Across from the old elephant gate to the Grand Palace is the small former palace of Wang Tha Phra. The palace was built on the order of King Rama I for Prince Kasattranuchit, the son of the king's elder sister. The palace was occupied by a succession of princes up to the turn of the twentieth century.
The Throne Hall of Tha Phra Palace
The last royal occupant of the palace was Prince Narisaranuwattiwongse, generally referred to as just Prince Naris. He is the one primarily responsible for the overall shape of the palace that you can see today. Most of the traditional wooden buildings that originally made up the palace were torn down and replaced with European styled buildings. The exception was the front Throne Hall, which was updated but mostly left intact.
After Prince Naris' death in the reign of the current king, his heirs sold the palace to the government, which incorporated it into the campus of Silpakorn University, Thailand's leading fine arts school. The palace now serves as the campus art gallery, displaying the generally very modern works of students and professors.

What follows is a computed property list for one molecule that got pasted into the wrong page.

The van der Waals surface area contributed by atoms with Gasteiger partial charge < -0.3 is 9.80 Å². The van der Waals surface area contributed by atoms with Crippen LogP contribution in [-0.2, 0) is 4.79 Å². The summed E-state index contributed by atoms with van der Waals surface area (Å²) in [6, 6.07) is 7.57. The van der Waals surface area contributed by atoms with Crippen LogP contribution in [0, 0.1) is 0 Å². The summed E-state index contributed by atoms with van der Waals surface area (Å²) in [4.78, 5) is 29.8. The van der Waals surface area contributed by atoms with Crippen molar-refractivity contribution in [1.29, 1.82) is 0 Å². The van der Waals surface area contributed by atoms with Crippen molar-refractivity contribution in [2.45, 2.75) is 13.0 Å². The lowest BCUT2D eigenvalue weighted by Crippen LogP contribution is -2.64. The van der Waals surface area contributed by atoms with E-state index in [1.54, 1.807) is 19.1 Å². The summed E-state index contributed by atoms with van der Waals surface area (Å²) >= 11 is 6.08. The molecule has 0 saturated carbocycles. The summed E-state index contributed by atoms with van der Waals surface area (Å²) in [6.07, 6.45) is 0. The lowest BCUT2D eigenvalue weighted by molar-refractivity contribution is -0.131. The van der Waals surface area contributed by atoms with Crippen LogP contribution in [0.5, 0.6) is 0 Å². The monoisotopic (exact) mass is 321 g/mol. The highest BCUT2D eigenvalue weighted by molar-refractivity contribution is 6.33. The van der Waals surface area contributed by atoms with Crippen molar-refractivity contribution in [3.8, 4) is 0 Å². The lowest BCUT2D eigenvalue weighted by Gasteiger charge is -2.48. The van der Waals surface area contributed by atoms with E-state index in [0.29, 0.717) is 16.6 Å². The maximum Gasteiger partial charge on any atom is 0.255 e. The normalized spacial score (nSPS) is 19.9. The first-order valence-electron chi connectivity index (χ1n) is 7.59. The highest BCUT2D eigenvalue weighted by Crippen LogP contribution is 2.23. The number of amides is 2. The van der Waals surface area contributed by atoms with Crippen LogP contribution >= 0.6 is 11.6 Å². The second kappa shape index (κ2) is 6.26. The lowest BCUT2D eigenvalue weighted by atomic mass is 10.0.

The Music Pavilion in the palace grounds
You enter the gallery through the old Throne Hall, which is now a large open and airy gallery. You then generally thread your way back to one of the European-styled mansions, which now houses two floors of galleries. East of the buildings is a sculpture garden that provides a cool place to rest. At the back of the garden is a music pavilion with fine delicate fretwork and brackets supporting the roof.
The palace gallery is generally open Monday to Saturday from 10:00 a.m. to 5:00 p.m. It may be closed if there is no exhibition on at the time.
Getting to Tha Phra Palace is quite easy by boat. Take the Chaophraya Express Boat to the Chang Pier (Tha Chang). Walk through the market around the pier and out onto the plaza flanked by old shop-houses. The long white wall of the Grand Palace is across the street on your right. The shorter white wall on your left encloses Silpakorn University. You can't really miss it. The entrance is the only gate in the wall facing the Grand palace.